* Hold people fully accountable for their actions if a crime is committed
and then proven within the criminal justice and correctional systems,
regardless of whether or not an individual is labeled with a psychiatric
* Shift resources to fund a system that helps to meet the needs of
individuals labeled with psychiatric disabilities in a way of their choosing
and make mental health systems completely voluntary.
* Use vouchers to allow people real choices both in selecting care and/or
service providers and the actual care and/or service that they may choose to
* End the preferred-provider status, sponsored by state statutes, currently
in place within community mental health systems across the United States.
Often, there are concerns raised about what should be done if someone is
"out of control" or "troubled" or "in need of treatment" when their state of
mind and/or behavior is being questioned. While the issue appears to be
complicated by several factors, including current constitutional law
regarding an individual's rights in criminal proceedings, it is my belief
that people can be held more accountable by changing how they are treated,
by abolishing the insanity defense, and by ending civil commitment of
individuals labeled with psychiatric disabilities.
Being "out of control" or labeled with a psychiatric disability should not
be an excuse and should not be tolerated if a person is proven to have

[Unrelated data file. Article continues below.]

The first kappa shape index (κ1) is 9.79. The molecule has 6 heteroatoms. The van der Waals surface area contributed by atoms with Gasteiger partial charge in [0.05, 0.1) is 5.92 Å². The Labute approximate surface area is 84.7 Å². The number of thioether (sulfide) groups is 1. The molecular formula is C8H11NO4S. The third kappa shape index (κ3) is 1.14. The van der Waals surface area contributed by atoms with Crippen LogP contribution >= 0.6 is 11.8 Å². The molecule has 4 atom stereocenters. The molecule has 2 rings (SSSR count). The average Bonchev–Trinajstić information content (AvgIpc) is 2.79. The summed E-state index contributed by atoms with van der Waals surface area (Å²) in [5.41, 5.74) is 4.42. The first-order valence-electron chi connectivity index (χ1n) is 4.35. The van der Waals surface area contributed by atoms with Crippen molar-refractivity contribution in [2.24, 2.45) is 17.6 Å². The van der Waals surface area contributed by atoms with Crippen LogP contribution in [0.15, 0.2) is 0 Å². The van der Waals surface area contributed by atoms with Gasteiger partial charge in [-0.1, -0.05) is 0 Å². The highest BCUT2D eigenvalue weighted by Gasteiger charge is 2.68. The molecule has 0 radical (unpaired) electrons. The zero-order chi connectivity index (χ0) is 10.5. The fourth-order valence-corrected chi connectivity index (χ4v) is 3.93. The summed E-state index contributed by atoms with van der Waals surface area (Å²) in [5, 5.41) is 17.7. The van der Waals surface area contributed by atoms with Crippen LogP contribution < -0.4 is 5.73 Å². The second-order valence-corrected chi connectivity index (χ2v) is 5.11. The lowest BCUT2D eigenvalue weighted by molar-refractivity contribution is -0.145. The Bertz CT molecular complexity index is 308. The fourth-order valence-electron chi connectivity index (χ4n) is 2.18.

committed a crime.
If no crime is committed, but the person appears to be "out of control" or
"troubled," they should be offered voluntary assistance only or otherwise be
left alone. More tolerance in this manner is actually needed, not less of
it. If an individual is not committing a crime, but her or his actions are
annoying others, then they should not be detained or interfered with-just
like anyone else. Being annoying, a jerk, or "out of control," or being
labeled with a psychiatric disability in itself should not be grounds for
imposing society's will.
We shouldn't be able to hold people accountable for actions that we think
that they might do. People should, however, be fully accountable for proven
criminal violations of the law.
I do believe that it is possible for us to finally rid ourselves of the
terrible burden of force and coercion within mental health systems.
One of my favorite quotes which I need to constantly remind myself of and
which I use often in this charge of work is this one: "Some men see things
as they are, and ask, Why? I dream of things that never were and ask, Why
not?"-Robert F. Kennedy. These words help carry me through many tough
times-both personal and political. I encourage everyone to dream and then to
ask, "Why not?" This can be very liberating to one's mind, body and soul,
especially when sharing with and supporting each other-as we journey into
the unknown together.
**In accordance with Title 17 U.S.C. section 107, this
material is distributed without charge or profit to
those who have expressed a prior interest in receiving
this type of information for non-profit research and
educational purposes only.**
-------End of forward-------
Morgan W. Brown
Montpelier Vermont USA
PS If you have not been there either before or recently,
make sure to visit Sundog Stories: http://www.sundogstories.net